At a minimum, fully-loaded semi-trucks weigh over 80,000 pounds. Especially if they carry consumer goods, state and federal regulators almost routinely give truckers overweight waivers. Although today’s cars and trucks have many more safety features than the ones made 20 years ago, modern safety features cannot possibly absorb all the force in a high-speed truck wreck.
Largely because of this excessive force, the average injury-related medical bill in a serious injury claim exceeds $100,000. If the victim required helicopter medevac, which is common in these cases, the medical bills could exceed $150,000. Generally, group health insurance companies refuse to cover such costs. So, a Marietta personal injury attorney connects victims with doctors who, even though they are tops in their fields, charge nothing upfront for their services.
Some of the aforementioned safety features include airbags, padded dashboards, and other features that help prevent trauma-related head injuries, especially in relatively low-speed wrecks. But in a high-speed truck wreck, hitting one’s head against an airbag is like hitting one’s head against a pillow on top of a concrete floor at 70mph. The pillow, or airbag, does little good.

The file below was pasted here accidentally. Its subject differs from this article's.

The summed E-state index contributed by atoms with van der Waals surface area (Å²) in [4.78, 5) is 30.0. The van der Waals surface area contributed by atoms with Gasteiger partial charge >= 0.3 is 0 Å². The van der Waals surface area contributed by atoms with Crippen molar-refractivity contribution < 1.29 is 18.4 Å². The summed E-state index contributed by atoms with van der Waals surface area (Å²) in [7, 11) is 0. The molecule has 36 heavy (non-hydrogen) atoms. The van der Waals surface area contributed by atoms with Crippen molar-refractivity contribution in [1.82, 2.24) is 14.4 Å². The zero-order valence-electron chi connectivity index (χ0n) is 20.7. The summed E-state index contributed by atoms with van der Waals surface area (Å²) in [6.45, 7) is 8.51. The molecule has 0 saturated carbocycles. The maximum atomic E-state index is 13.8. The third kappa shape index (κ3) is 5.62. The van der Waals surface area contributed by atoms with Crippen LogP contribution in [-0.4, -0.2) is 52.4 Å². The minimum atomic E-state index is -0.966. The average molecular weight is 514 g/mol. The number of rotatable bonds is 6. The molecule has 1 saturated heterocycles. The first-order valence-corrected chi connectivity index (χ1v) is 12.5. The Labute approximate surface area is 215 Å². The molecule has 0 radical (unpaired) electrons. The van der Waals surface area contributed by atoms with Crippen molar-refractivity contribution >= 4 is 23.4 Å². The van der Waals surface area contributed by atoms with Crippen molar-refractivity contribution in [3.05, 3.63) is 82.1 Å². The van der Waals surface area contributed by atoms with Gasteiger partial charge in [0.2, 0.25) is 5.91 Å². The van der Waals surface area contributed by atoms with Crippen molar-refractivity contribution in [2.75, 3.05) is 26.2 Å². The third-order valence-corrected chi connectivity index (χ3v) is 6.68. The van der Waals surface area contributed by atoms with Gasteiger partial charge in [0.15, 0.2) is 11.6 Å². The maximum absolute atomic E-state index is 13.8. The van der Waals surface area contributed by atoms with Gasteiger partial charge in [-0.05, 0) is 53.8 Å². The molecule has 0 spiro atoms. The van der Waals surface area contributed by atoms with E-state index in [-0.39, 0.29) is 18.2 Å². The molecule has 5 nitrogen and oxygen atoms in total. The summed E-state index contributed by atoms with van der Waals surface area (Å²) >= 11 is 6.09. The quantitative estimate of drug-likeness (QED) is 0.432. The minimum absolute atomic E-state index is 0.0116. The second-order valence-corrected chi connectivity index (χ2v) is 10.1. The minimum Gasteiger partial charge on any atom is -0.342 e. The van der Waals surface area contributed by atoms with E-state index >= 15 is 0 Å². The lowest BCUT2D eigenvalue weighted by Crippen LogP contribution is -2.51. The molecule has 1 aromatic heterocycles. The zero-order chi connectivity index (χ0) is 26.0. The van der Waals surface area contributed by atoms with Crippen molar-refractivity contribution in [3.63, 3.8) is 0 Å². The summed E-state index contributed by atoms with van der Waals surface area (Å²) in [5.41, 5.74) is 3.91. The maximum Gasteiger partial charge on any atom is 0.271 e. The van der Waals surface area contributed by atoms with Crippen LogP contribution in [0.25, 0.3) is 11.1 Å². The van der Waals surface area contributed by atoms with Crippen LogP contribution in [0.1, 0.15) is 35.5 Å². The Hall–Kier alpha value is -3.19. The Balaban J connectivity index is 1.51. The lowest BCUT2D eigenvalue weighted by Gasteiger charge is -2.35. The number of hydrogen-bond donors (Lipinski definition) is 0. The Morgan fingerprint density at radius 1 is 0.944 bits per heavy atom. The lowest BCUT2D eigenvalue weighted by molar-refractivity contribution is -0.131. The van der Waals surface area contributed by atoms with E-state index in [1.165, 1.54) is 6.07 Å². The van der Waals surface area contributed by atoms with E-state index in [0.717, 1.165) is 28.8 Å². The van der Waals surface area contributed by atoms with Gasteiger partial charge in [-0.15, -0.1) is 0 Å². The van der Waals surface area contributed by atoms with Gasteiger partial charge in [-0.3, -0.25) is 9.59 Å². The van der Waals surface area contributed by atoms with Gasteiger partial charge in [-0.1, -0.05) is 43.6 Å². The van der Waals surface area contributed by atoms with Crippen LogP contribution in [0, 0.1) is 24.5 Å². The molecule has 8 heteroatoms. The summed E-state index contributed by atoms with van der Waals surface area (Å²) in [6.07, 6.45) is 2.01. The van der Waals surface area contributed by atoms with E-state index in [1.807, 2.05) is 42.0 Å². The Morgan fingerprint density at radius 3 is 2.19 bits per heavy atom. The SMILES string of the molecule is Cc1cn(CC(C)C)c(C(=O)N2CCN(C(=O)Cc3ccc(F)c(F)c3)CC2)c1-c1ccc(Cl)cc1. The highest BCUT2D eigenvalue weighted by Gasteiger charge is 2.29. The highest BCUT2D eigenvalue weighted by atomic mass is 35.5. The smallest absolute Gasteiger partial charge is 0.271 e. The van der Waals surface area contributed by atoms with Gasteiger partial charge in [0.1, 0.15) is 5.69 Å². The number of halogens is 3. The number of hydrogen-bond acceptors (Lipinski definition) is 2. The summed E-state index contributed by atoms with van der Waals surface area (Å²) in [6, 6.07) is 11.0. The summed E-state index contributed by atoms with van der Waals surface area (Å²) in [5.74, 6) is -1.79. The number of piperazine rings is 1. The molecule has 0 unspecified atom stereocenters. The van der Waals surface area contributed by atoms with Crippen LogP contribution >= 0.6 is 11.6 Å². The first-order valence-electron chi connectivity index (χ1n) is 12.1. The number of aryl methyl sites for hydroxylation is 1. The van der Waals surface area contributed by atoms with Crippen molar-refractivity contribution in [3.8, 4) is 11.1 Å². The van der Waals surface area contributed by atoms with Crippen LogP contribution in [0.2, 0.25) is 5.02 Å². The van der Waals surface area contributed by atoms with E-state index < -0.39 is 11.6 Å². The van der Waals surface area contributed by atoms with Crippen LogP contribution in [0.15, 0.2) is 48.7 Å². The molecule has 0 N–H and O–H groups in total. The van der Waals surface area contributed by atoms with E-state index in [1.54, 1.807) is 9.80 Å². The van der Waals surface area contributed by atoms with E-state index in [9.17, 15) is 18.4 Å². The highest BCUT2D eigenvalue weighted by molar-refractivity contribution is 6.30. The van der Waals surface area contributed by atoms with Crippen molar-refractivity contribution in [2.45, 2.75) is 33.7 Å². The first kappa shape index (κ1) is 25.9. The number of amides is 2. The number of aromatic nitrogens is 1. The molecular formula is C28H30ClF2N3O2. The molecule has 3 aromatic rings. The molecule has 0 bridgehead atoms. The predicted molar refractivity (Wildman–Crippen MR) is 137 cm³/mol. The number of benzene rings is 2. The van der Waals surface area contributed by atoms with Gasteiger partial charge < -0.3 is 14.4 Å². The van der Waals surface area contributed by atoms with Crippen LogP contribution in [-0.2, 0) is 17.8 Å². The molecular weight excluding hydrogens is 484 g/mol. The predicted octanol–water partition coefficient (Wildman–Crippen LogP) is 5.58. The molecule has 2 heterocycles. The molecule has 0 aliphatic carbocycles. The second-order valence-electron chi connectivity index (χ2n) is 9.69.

Additionally, many crash-related head injuries are motion-related injuries. Many people think the large brain fits inside the skull like a hand in a glove, but that is not true. Instead, the skull suspends the small brain inside a pool of cerebrospinal fluid. The extreme force of a truck wreck causes the brain to slam against the inside of the skull.
Traumatic Brain Injuries are not the only issue. Many brain injuries, although physical injuries, have emotional and psychological symptoms.
Much of the aforementioned truck weight is diesel fuel. This liquid burns at a different temperature than regular gasoline. Therefore, especially since victims are often pinned under burning trucks, victims usually suffer third or fourth-degree burns.
Third-degree burns affect the inner skin layer. Fourth-degree burns char bones. Both kinds of injuries usually require long-term treatment at expensive specialty burn centers. These treatments almost always include skin grafts.
Furthermore, after doctors and physical therapists finish their work, significant physical scars usually remain. These scars are permanent.
Truck crashes, especially high-speed wrecks, usually crush bones, instead of merely breaking them. As a result, doctors normally use metal rods, pins, and other parts to reconstruct these bones. The more invasive surgery means a longer recovery time as well as longer and more intensive physical therapy.
These effects drive up the economic damages in a truck crash claim. Victims miss more work and their physical therapy costs increase. A Marietta personal injury attorney crafts a settlement agreement that fully accounts for these additional costs.
About half of crash victims deal with Post Traumatic Stress Disorder. Common PTSD symptoms include flashbacks, depression, anger, and nightmares.
A chemical imbalance in the brain causes these symptoms. Currently, only two FDA-approved drugs are available to treat PTSD. So, these victims have few treatment options. A few experimental treatments are available as well, but there are no guarantees.